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Lessons from experience (1:12-2:26)
Writing as Solomon, the author now looks back and describes the experiences of a truly wise and wealthy man who searched for a meaning to life. First he tried the study of wisdom, but it led only to misery and frustration. Some things could not be made to fit any sort of consistent pattern; others, which in theory may have solved some problems, in practice did not exist (12-15). His learning and experience enabled him to tell the difference between wisdom and folly, but they were unable to help him find a meaning to life. His greater wisdom only increased his frustration and bitterness (16-18).
Continuing his search, the great king turned to pleasures of various kinds, but they did not provide the answer (2:1-3). He used his knowledge and resources in extravagant building programs and agricultural projects, and his household had everything he needed for a life of luxury and pleasure (4-8). All his achievements brought him a certain amount of satisfaction. But as he looks back he confesses that they brought him no nearer to solving the mystery of life’s purpose (9-11).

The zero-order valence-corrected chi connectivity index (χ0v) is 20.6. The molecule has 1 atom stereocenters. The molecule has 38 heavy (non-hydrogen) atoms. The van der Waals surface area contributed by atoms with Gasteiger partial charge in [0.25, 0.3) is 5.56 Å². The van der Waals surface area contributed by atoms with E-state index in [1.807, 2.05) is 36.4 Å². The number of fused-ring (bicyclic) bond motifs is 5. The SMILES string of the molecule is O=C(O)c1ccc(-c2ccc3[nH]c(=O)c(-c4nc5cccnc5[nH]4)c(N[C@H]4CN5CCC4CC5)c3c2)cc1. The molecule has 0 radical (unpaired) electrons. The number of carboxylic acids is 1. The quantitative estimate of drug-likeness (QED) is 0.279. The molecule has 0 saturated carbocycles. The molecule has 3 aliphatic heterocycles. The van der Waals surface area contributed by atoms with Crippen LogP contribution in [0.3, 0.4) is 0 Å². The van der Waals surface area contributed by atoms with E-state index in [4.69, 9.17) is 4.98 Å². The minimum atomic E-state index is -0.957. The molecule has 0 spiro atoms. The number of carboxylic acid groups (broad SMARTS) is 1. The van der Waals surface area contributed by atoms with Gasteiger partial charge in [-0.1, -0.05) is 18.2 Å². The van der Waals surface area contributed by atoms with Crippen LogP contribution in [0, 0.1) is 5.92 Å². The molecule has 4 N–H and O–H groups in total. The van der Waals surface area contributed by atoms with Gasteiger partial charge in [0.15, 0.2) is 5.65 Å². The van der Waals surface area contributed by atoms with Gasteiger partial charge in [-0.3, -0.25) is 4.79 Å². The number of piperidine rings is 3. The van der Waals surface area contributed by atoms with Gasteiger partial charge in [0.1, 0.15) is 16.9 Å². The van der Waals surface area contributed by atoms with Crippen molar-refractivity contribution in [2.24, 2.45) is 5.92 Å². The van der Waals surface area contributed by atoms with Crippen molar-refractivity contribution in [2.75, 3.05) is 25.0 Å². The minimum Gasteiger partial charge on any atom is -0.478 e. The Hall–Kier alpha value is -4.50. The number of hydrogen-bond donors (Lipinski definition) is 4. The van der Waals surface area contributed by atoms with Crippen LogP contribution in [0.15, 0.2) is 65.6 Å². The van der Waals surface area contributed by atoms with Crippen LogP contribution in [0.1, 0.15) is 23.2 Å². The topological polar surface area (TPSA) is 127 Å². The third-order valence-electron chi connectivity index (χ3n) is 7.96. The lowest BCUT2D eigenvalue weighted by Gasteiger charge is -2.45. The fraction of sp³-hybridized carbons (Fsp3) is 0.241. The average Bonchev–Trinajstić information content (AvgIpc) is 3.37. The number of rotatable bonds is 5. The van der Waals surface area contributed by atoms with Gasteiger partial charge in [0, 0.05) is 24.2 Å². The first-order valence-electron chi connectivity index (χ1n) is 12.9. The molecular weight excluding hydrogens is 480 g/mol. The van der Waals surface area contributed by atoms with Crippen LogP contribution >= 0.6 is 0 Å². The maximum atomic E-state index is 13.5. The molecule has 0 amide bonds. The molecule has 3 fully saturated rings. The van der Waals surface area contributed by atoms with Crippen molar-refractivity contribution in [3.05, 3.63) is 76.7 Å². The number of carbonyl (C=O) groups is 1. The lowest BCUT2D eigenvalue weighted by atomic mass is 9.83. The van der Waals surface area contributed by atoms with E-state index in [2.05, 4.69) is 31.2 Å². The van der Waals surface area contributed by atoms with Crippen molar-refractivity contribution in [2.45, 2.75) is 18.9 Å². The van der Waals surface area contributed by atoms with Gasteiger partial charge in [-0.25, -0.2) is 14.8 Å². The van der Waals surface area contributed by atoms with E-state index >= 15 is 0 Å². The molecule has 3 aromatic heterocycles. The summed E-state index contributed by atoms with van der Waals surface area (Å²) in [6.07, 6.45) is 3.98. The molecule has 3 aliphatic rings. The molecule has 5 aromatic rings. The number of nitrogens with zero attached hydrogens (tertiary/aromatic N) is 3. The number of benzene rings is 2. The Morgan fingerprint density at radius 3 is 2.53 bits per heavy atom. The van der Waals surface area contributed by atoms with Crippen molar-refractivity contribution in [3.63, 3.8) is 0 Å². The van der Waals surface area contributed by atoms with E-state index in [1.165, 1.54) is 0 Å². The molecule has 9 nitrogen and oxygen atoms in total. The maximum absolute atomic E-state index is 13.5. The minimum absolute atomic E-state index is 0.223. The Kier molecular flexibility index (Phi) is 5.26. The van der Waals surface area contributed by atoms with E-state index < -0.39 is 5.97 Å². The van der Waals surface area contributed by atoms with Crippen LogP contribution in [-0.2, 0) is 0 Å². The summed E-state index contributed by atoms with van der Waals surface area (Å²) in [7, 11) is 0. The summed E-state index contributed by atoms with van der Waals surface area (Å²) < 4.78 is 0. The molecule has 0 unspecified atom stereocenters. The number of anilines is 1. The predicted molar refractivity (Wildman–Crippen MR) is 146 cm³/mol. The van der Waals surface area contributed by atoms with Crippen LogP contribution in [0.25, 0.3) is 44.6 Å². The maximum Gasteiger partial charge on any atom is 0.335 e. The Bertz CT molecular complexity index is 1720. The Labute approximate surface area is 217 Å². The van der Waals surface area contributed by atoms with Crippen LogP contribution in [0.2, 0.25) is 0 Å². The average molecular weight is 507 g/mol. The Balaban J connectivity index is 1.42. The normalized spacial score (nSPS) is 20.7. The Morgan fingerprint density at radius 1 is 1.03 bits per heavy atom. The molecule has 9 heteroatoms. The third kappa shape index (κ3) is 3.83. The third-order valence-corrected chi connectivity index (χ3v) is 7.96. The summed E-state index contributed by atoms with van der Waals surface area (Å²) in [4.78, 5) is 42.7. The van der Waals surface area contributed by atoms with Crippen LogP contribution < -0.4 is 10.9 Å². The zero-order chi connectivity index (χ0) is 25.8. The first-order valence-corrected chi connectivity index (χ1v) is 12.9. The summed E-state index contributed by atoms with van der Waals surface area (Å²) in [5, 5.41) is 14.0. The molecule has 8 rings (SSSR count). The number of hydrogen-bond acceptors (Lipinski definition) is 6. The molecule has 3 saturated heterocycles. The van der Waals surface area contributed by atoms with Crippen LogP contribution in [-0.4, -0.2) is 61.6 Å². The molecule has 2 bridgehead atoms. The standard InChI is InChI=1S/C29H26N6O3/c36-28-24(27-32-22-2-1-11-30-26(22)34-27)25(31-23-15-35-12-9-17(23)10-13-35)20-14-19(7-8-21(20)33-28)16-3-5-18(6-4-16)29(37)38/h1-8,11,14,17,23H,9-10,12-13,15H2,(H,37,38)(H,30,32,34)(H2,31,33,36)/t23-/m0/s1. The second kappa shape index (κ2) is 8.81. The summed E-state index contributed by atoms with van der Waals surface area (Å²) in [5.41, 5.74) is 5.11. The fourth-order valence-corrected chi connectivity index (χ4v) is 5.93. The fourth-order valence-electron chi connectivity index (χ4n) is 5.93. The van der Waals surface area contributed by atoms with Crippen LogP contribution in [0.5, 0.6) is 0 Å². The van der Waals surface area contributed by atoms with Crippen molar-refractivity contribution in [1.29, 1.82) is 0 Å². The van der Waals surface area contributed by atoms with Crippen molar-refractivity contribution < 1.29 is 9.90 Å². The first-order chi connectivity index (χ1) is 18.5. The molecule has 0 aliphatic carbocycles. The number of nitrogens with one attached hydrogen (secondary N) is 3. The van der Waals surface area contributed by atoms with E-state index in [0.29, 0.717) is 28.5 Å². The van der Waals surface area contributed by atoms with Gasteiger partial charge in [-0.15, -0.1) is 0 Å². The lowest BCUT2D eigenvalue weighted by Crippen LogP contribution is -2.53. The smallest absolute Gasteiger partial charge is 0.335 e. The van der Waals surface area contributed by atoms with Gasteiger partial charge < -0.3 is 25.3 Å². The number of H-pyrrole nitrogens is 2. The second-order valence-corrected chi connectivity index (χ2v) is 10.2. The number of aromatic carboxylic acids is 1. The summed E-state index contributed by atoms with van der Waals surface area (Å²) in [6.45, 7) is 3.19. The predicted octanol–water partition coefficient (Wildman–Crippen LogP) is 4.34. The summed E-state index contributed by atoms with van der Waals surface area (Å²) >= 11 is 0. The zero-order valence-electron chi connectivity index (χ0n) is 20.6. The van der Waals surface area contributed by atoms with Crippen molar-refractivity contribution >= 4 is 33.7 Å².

Kings can build for themselves huge fortunes and accomplish impressive works, but even the wealthiest and most ambitious of kings found that all this did not bring satisfaction. What chance, then, does anyone else have? The frustrated searcher turned therefore to consider the subject of wisdom again (12). He reminded himself of the obvious truth that wisdom is better than folly (13), but he recalled also that the wise person dies the same as the fool, and both alike are soon forgotten (14-17).
Not only has wisdom no advantage over folly; diligence has no advantage over idleness. A person uses all his knowledge and skill in his work, spending long days labouring and sleepless nights worrying, but when he dies all that he has built up is left to someone else. Not only that, but the person who inherits all this did not work for it and may even foolishly waste it (18-23).
The writer now reaches one positive conclusion concerning the purpose of life. God intends people to enjoy the good things of life and to find enjoyment in their work. This is God’s gift. Those who accept this gift please God. To them God gives the wisdom and ability to enjoy his gift. Those who do not accept this gracious gift from God, but who spend their energies trying to achieve happiness by their own wisdom and efforts, find that all they build up for themselves will be lost. In despair they cry out again that life is useless (24-26).
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Flemming, Donald C. "Commentary on Ecclesiastes 2". "Fleming's Bridgeway Bible Commentary". https://www.studylight.org/
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